5 tips for a healthy spleen

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The spleen is not something we pay too much attention to, but it is a body part that we need to take care of all year round (more so in times of cold weather). You may not be aware of it, but this somewhat fragile organ is essential for our health. It helps us maintain our internal energy levels and plays a role in digestion (thus having a small effect on body weight). Here are a few tips inspired by Chinese medicine for a healthy and optimally functioning spleen. 

1) Cold and raw food: the spleen’s worst enemy

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By cold, we mean partially raw or cold foods (such as raw vegetables), but also cold drinks and in general, anything that comes directly out of the fridge.

So by proxy, this means you should go for a hot tea over a cold drink. Eat cooked foods rather than raw, and hot food rather than cold. You can also increase your intake of certain foods such as aniseed, cinnamon, carrots, cereals, cucumber, dates, melon, honey, potatoes, pears, grapes and licorice.

2) Monitor your consumption of moist, sugary or fatty foods

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If you eat too much sugar, your pancreas will tire out and won’t be able to look after your spleen well. Additionally, in Chinese medicine, it is recommended that you avoid moist foods which create phlegm and tire out the spleen. It is recommended that you avoid processed foods, fats (fried foods, fatty meats, etc.) and dairy products. Alcohol is also not recommended.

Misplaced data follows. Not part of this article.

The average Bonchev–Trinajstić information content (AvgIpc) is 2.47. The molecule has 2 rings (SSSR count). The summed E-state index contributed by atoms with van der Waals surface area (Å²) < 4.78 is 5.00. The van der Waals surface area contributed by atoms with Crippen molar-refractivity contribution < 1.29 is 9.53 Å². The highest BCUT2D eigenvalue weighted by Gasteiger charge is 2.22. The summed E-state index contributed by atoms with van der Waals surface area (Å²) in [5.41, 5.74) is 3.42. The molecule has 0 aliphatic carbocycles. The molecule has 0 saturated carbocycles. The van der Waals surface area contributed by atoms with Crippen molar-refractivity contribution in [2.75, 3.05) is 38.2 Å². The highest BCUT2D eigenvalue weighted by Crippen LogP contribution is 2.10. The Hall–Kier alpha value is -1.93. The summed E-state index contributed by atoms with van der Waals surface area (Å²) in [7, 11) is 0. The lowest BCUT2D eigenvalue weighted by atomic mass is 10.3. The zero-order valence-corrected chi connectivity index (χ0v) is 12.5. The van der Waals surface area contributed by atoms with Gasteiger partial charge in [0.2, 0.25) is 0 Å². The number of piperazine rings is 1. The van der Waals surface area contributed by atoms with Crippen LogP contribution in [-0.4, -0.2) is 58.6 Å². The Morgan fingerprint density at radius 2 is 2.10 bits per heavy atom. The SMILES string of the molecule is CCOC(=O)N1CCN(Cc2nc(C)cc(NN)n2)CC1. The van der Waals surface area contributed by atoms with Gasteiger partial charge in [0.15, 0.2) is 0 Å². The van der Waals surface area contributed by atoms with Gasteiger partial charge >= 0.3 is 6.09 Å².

3) Keep a steady routine

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Get into the routine of eating at fixed times, and stick to it. When creating your routine, try not to eat too late in the evening and try not to eat to excess. Don’t forget to eat a breakfast every morning. Also, try not to snack too much between meals. Irregular eating times weaken the spleen.

4) Go for whole grains and legumes

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These two types of foodstuffs help the spleen work at full speed. Eat them in small quantities on a daily basis, with plenty of vegetables and reasonable quantities of meat (chicken, duck, etc.) or fish (anchovies, crab, prawns, herring, mackerel, mussels, sardines, etc.). You can choose from adzuki beans, dried beans, lentils, millet, quinoa, chickpeas, peas, rice or buckwheat. Wheat can overload the spleen with moisture, so limit your consumption of bread and pasta!

Go for yellow or orangey coloured vegetables which grow on or below the ground (carrots, sweet potatoes, potatoes, pumpkins, etc.).

5) In terms of emotions

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In Chinese medicine, the spleen is linked to specific emotions: anxiety, worry, intellectual overload…. In short, this last point is to do with the link between our physical health and our emotions. For a healthy and well functioning spleen, go easy on yourself and take the time to relax!


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